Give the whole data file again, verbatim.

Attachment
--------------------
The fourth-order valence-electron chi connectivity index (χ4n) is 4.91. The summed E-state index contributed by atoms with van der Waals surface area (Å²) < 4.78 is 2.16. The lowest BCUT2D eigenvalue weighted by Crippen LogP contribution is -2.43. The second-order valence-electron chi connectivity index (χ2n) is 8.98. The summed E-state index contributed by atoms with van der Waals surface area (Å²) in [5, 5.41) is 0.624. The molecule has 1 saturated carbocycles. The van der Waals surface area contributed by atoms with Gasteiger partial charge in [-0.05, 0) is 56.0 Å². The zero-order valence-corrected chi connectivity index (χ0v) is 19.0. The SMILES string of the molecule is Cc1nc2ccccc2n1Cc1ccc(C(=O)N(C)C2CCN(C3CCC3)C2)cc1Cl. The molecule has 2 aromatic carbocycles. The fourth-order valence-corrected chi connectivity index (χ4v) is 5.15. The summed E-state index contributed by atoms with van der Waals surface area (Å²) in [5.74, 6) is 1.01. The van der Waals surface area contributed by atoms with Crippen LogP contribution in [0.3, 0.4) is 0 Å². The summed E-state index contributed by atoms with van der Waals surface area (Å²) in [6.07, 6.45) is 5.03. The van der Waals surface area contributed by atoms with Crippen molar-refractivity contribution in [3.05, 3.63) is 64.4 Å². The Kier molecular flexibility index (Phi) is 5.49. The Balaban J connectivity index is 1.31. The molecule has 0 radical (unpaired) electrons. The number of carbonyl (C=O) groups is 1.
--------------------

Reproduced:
The fourth-order valence-electron chi connectivity index (χ4n) is 4.91. The summed E-state index contributed by atoms with van der Waals surface area (Å²) < 4.78 is 2.16. The lowest BCUT2D eigenvalue weighted by Crippen LogP contribution is -2.43. The second-order valence-electron chi connectivity index (χ2n) is 8.98. The summed E-state index contributed by atoms with van der Waals surface area (Å²) in [5, 5.41) is 0.624. The molecule has 1 saturated carbocycles. The van der Waals surface area contributed by atoms with Gasteiger partial charge in [-0.05, 0) is 56.0 Å². The zero-order valence-corrected chi connectivity index (χ0v) is 19.0. The SMILES string of the molecule is Cc1nc2ccccc2n1Cc1ccc(C(=O)N(C)C2CCN(C3CCC3)C2)cc1Cl. The molecule has 2 aromatic carbocycles. The fourth-order valence-corrected chi connectivity index (χ4v) is 5.15. The summed E-state index contributed by atoms with van der Waals surface area (Å²) in [5.74, 6) is 1.01. The van der Waals surface area contributed by atoms with Crippen LogP contribution in [0.3, 0.4) is 0 Å². The summed E-state index contributed by atoms with van der Waals surface area (Å²) in [6.07, 6.45) is 5.03. The van der Waals surface area contributed by atoms with Crippen molar-refractivity contribution in [3.05, 3.63) is 64.4 Å². The Kier molecular flexibility index (Phi) is 5.49. The Balaban J connectivity index is 1.31. The molecule has 0 radical (unpaired) electrons. The number of carbonyl (C=O) groups is 1.